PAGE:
Another thing I often see is people try so hard to not be overly-critical that they end up leaving out key issues. While it’s important not to be too harsh about the business or the brand, if there is an issue the interviewer is aware of but you don’t discuss, they’ll presume you missed it in your observations.

Want a Career as a Merchandise Planner?

Thinking about a Career as a Merchandise Planner? Excel’s Retail Head Office Consultant Sarah Hurley takes you through everything you need to know…

Merchandise Planning is a relatively new function within Irish buying offices but is just as exciting, fast-paced and rewarding a career as Retail Buying. Merchandise Planners are high in demand. They have a unique skillset and niche expertise and are rewarded with competitive salaries and benefits, a broad career path and numerous choices and plentiful job opportunities with the biggest retailers.

What is a Merchandise Planner?

Merchandise Planners operate a crucial function within a retail Head Office. They work side by side with Buyers to plan, execute and deliver ranges.

What do they do?

People often explain merchandise planning as getting the right merchandise, in the right place, at the right time, in the right quantities at the right price to maximise sales and to minimise markdown. With the buyer, they will look at past performance and future trends, to predict what items will sell best and plan accordingly.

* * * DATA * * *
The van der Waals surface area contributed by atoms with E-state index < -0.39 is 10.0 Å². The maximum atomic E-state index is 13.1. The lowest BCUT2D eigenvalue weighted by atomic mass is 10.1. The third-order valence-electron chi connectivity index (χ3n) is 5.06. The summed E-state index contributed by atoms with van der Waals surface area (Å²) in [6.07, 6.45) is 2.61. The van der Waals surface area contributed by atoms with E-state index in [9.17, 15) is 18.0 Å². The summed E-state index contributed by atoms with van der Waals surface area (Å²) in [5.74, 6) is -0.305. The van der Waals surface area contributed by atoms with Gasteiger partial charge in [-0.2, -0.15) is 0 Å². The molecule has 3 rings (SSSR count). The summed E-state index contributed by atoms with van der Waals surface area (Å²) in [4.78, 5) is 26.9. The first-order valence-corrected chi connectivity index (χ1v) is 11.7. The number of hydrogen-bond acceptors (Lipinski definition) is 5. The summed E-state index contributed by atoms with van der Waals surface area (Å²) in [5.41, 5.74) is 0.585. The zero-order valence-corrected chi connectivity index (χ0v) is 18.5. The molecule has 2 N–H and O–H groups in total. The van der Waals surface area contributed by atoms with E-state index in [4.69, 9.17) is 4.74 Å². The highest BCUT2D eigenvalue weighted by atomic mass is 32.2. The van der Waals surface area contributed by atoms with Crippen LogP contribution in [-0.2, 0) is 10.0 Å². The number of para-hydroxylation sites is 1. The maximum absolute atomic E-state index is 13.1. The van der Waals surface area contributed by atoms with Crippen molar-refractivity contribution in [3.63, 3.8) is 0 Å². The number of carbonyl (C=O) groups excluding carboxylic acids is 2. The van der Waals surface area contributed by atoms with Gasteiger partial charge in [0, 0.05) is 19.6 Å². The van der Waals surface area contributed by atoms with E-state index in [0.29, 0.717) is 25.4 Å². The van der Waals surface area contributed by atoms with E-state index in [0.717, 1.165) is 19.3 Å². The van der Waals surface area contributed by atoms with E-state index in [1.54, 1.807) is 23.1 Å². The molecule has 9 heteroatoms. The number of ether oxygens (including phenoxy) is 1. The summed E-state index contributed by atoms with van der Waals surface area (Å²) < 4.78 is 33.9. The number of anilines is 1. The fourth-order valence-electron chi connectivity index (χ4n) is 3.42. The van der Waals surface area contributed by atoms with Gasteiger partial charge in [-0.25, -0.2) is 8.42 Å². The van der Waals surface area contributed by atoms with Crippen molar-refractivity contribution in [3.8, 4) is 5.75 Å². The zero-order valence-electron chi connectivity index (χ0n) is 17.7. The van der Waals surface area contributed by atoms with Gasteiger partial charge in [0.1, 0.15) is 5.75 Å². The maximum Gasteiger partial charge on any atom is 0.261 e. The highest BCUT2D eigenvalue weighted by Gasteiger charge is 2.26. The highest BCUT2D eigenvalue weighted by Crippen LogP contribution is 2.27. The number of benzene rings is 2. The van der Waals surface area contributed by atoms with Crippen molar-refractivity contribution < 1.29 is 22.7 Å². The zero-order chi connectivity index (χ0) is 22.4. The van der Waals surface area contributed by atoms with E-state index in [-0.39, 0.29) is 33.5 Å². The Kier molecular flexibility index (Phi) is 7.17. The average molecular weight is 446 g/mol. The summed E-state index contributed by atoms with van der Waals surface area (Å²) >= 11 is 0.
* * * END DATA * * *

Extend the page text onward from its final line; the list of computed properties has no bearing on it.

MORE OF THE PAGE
Right Merchandise – Styles, brands, colours, sizes

Right Place – Which store, depending on their budget and location

Right Time – Having merchandise in stores at the right time in the season i.e. ready for Christmas or ‘Back to School’

Right Quantities – Enough for the stores to make their budgets but not have to markdown stock at the end of the season

The Right Price £££– Those that will attract customers in over the competition yet generate a reasonable return on investment for the retailer i.e. profit

What do you need?

Merchandise Planners are in demand because they have a unique blend of skills-

Analytical skills – enjoy analysing data and using this to identify trends and potential risks and opportunities

Communication skills – Must be able to communicate this data and trends to people and build great relationships with suppliers and in-store teams.

Quick thinking– Retail is incredibly fast-paced and merchandise planners need to be quick thinking to spot trends, evaluate large amounts of data and make sound decisions. Things can change very quickly and there are always deadlines to meet.

Commercial Awareness – you need to understand what is going on in the marketplace, your competitors and be able to spot gaps and opportunities

How do you get started?

Most Merchandise Planners come from either a fashion buying & merchandising course or a business/finance related degree and have a mix of both retail and office based experience. Graduates will start their careers as an Allocator or Assistant Merchandiser and work their way up. Opportunities exist within the fashion and non-fashion retail and open up a broad and varied career path.